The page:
Best Boy Gone Good 2018 | David Hogg | Best Restaurants, Bars, Clubs, Music and Stores in Miami | Miami New Times
Photo by Emilee McGovern

When David Hogg was hiding in a closet to avoid being murdered at Marjory Stoneman Douglas High School in February, he probably wasn't thinking about how he'd be forced to spend the foreseeable future getting trolled, insulted, and downright smeared online. But such is the quality of internet discourse in 2018. More than any other Parkland survivor, Hogg, age 18, has been villainized by the right-wing media-sphere, all because he had the gall to demand that it become harder for some Americans to buy assault rifles. Hogg has been called a 27-year-old "crisis actor" (wrong), a liar who didn't live through the shooting (also wrong), a foulmouthed demon, a communist, a fascist, a Marxist, a Nazi sympathizer, and more. Someone made an entire website ( dedicated to smearing him. But what Hogg has done is hold a mirror up to show America its absolute ugliest, most craven side. Miami-area cops, Sinclair Broadcasting TV anchors, Fox News host Laura Ingraham, and others have been slammed for attacking Hogg personally. He's being attacked because he's winning.

Miami-Dade County State Attorney's Office

It would be hard to find a time when Miami-Dade County State Attorney Katherine Fernandez Rundle could have been described as a "good" influence in Miami-Dade County. For the last 25 years, she's been Miami's top prosecutor, AKA the person tasked with charging poor black and brown Miamians with drug crimes while letting corrupt politicians and killer cops walk free without a legal scratch on them. But 2017 was the year Rundle's record caught up to her: After she shamefully announced she wasn't bothering to charge four state prison guards involved in the scalding-hot-shower death of schizophrenic inmate Darren Rainey, protests erupted, and Rundle was forced to give multiple rambling, dreadful, and easily picked-apart defenses in public and in the press. In 25 years, Rundle has never charged a Miami-area cop for killing a person on duty — this was the year the whole community seemed to realize she "went bad" a long, long time ago.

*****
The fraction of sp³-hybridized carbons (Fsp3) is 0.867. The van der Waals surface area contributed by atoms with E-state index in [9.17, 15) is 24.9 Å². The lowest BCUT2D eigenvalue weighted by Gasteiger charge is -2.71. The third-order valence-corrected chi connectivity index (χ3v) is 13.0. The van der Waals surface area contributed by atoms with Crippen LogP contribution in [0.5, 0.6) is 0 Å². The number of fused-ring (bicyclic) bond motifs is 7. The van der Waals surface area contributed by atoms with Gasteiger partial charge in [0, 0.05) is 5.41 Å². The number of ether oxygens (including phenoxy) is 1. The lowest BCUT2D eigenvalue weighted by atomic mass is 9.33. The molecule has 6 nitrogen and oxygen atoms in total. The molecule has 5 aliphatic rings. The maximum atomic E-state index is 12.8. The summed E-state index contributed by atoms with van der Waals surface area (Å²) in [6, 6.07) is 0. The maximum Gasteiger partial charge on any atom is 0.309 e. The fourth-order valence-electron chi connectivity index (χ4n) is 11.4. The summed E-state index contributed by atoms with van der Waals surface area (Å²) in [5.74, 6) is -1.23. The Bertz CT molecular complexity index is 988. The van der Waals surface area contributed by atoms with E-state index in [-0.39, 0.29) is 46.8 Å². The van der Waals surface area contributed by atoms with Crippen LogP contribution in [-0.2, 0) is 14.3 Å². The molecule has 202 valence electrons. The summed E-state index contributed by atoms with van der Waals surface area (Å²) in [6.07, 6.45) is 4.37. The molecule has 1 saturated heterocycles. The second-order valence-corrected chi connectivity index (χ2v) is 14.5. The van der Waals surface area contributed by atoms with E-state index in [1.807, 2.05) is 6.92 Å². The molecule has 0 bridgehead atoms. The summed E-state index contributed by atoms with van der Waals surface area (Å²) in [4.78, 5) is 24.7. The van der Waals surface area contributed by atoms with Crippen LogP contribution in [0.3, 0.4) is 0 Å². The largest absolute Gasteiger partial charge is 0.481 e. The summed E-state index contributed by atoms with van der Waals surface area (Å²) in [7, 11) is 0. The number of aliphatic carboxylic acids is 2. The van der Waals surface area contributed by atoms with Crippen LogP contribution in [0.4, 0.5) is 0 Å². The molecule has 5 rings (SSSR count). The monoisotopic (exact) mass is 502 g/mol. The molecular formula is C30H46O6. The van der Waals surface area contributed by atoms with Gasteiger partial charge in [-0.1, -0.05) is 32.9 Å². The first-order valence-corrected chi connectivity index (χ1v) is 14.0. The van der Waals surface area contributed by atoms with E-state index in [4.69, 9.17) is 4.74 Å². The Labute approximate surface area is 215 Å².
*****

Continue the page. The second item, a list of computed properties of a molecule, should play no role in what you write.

City of Miami Beach